Indian Prime Minister Narendra Modi has promised to build a strong and inclusive nation, after winning a massive victory in the general election.
- Official data from the Election Commission shows Mr Modi’s alliance ahead in 324 seats
- There are 542 seats available and final results are due later this evening
- Mr Modi was under pressure when he began the race, but gained support after the campaign turned to national security
“Together we grow,” he said on Twitter. “Together we prosper. Together we will build a strong and inclusive India. India wins yet again!”
Mr Modi made the comments as counting showed he was on course to increase his majority and give his party the mandate to pursue business-friendly policies that put Hindus first and take a hard line on national security.
Official data from India’s Election Commission on Thursday showed Mr Modi’s Hindu-nationalist Bharatiya Janata Party (BJP) ahead in 300 of the 542 seats available, up from the 282 it won in 2014 and more than the 272 seats needed for a majority in the lower house of parliament.
That would give it the first back-to-back majority for a single party since 1984. The main opposition Congress Party was ahead in 50 seats, figures showed.
There are 542 seats available and final results are due later on Thursday evening.
Indian stocks surged to historic highs as Mr Modi headed for victory. The broad Nifty index rose as much as 2 per cent, continuing a strong run after exit polls showing a Modi victory were released on Sunday.
A senior party leader said Mr Modi’s party had won the election shortly after counting started.
“Many congratulations to Prime Minister Narendra Modi for delivering such a massive victory for the Bharatiya Janata Party,” Foreign Minister Sushma Swaraj said on Twitter.
Amarinder Singh, the chief minister of the northern breadbasket state of Punjab and a regional leader of India’s main opposition Congress party, said, “We have lost the battle,” in an appearance on India Today TV news channel.
The election has been seen as a referendum on Mr Modi, whose economic reforms have had mixed results but whose popularity as a social underdog in India’s highly stratified society has endured.
Critics have said his Hindu-first platform risks exacerbating social tensions in the country of 1.3 billion people.
On the campaign trail, Mr Modi presented himself as a self-made man with the confidence to cut red tape and unleash India’s economic potential, and labelled Congress party president Rahul Gandhi, the scion of a political dynasty that lost power in 2014, as an out-of-touch elite.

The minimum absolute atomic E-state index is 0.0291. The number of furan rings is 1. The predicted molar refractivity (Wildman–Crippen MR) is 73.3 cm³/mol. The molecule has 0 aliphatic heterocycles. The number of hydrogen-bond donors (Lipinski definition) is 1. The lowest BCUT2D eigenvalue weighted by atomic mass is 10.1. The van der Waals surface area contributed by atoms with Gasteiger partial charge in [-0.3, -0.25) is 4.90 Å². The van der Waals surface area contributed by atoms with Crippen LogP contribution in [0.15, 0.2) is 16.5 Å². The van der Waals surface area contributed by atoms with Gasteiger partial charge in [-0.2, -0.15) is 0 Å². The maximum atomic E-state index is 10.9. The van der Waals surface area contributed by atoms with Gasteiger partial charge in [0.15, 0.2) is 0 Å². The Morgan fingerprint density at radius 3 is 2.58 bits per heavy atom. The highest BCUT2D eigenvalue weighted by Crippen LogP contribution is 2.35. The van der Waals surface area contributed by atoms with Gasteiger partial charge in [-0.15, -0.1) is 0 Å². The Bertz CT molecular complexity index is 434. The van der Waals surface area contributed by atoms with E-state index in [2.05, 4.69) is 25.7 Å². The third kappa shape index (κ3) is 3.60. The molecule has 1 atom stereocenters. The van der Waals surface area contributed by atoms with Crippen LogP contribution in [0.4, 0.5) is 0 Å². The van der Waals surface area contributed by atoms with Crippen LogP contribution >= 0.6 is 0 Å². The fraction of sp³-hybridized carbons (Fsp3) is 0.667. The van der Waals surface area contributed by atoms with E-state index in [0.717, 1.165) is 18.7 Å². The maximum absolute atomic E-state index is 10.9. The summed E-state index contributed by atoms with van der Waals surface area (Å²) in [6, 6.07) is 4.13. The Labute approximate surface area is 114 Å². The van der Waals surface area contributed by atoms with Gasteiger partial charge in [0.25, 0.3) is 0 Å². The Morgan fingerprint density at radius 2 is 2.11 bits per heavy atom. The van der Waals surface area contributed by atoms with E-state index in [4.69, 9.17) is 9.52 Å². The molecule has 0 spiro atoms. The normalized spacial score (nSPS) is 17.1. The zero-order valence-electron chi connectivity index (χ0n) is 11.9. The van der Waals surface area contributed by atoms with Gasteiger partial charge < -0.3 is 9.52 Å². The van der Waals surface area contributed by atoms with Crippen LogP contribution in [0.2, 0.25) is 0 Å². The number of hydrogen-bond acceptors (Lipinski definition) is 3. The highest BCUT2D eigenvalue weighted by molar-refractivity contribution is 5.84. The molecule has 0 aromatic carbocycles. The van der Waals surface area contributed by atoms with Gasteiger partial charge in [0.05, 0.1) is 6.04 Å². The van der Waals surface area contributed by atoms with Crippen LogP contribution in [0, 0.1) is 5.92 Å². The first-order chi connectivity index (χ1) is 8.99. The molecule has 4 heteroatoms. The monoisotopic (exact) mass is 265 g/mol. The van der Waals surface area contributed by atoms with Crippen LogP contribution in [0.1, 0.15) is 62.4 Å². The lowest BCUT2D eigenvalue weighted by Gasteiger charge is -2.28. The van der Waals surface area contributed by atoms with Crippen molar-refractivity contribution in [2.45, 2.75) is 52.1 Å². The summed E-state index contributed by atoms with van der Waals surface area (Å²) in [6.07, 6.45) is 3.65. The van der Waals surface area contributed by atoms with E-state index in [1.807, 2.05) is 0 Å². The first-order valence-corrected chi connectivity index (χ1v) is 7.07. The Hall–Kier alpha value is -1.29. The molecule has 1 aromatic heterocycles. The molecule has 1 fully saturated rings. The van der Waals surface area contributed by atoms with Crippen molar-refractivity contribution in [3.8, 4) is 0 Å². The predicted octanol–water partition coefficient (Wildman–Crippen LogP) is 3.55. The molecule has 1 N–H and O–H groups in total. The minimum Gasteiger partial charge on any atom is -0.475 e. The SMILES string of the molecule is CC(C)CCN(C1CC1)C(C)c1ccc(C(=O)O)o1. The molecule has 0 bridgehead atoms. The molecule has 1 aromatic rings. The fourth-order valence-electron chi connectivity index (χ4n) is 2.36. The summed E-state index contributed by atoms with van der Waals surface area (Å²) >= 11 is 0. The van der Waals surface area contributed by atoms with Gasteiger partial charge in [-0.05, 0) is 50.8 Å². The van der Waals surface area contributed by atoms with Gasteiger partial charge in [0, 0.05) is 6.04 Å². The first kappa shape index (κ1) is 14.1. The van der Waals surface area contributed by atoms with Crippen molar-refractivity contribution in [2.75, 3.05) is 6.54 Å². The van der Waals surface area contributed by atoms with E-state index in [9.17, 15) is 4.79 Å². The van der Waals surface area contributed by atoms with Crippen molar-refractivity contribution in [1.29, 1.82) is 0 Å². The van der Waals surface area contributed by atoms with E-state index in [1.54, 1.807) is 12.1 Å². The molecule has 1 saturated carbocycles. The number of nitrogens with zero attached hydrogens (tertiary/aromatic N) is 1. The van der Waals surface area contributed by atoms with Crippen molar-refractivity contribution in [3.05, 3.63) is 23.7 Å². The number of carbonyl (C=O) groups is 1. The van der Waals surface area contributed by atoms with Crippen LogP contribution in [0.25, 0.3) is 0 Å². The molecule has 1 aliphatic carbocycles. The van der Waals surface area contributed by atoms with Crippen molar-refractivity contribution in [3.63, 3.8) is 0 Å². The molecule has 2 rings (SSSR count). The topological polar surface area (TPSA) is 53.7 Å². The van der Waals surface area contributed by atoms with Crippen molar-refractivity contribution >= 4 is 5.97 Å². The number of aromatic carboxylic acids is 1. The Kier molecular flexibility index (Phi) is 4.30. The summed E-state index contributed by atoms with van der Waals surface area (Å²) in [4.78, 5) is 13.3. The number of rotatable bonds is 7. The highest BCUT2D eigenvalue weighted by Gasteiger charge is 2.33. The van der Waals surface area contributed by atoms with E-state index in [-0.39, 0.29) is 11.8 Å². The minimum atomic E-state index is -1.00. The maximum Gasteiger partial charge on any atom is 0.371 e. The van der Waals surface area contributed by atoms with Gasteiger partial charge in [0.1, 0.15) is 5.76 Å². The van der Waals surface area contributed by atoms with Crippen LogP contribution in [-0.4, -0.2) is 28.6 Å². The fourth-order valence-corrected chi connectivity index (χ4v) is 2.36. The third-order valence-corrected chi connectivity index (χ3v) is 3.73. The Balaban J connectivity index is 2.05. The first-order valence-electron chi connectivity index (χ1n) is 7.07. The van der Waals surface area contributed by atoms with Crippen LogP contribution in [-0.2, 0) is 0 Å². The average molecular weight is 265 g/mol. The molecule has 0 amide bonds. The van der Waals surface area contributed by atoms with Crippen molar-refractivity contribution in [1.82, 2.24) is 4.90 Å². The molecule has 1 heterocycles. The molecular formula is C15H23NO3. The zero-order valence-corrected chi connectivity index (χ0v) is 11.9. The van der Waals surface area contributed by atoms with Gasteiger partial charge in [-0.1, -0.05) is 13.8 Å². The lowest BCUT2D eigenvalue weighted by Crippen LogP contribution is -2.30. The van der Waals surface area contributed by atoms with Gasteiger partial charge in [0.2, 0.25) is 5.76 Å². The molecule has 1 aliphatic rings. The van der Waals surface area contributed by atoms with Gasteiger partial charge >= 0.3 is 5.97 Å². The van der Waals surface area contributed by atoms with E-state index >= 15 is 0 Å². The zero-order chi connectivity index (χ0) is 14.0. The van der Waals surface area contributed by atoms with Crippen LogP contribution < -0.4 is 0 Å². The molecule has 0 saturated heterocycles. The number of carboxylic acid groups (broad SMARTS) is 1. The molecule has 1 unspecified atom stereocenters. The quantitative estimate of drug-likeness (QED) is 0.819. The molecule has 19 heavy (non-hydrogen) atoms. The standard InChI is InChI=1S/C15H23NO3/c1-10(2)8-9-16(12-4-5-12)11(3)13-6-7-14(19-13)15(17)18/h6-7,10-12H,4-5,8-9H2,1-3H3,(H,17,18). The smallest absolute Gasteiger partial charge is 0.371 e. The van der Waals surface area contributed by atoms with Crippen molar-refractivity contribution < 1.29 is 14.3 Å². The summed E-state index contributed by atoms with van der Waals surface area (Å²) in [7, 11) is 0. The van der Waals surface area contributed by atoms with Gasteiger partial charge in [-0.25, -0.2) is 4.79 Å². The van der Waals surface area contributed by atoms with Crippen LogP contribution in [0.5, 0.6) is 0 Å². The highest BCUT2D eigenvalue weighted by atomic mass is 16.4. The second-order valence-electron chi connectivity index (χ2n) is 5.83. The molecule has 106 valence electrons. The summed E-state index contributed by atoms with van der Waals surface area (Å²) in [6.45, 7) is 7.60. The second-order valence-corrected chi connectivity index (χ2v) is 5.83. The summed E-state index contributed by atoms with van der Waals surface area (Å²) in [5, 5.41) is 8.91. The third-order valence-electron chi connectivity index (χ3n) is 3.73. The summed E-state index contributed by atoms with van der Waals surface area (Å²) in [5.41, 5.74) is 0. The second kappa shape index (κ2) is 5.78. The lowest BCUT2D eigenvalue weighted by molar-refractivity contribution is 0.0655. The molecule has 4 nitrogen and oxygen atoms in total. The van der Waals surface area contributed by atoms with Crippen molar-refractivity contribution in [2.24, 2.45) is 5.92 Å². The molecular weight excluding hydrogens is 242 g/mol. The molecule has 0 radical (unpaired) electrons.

‘A huge mandate for positive politics’
The NDA’s predicted margin of victory is much larger than surveys indicated in the run-up to the vote, when most polls showed it would be the largest alliance but would fall short of an overall majority.
At the BJP’s headquarters in New Delhi, the mood was upbeat, with party workers cheering as TV channels reported the growing lead.
“It’s a huge mandate for positive politics and the policies of Narendra Modi,” said GVL Narasimha Rao, a BJP spokesman.
“It’s a huge win for India, we are humbled by the magnificence of this victory.”
Mohit Sharma, a 29-year-old who runs a bathroom fittings business, said India had never had a prime minister like Mr Modi.
“In the past, when leaders after they won elections, they sat in air-conditioned rooms and they never reached out to people, but Modi was never like that. He was always connected to the people through social media,” Mr Sharma said.
Congress leaders were sombre.
“We could have done better, the BJP seems to have done exceptionally well,” Congress spokesman Salman Soz told NDTV.
“Our weak point is we have been disorganised.”
Pakistan conducts missile test, but says it wants peace
Pakistan has signalled a willingness to open peace talks with India as Mr Modi appeared set to return to power in New Delhi after an election fought in the shadow of renewed confrontation between the nuclear-armed enemies.
But in a possible warning to India, Pakistan also announced that it has conducted a training launch of a Shaheen II, surface-to-surface ballistic missile, which it said is capable of delivering conventional and nuclear weapons at a range of up to 1,500 miles.
On Wednesday, Pakistani Foreign Minister Shah Mehmud Qureshi spoke briefly with his Indian counterpart at the sidelines of a meeting of the Shanghai Cooperation Organization member states in the Kyrgyz capital, Bishkek.
“We never speak bitterly, we want to live like good neighbours and settle our outstanding issues through talks,” he said following the meeting.
The remark follows months of tension between the long-time rivals, which came close to war in February over the disputed region of Kashmir, which both sides have claimed since independence from Britain in 1947.
Prime Minister Imran Khan has repeatedly offered to start talks with India to resolve the Kashmir issue, and officials have said that they hoped the process could start once the election is concluded.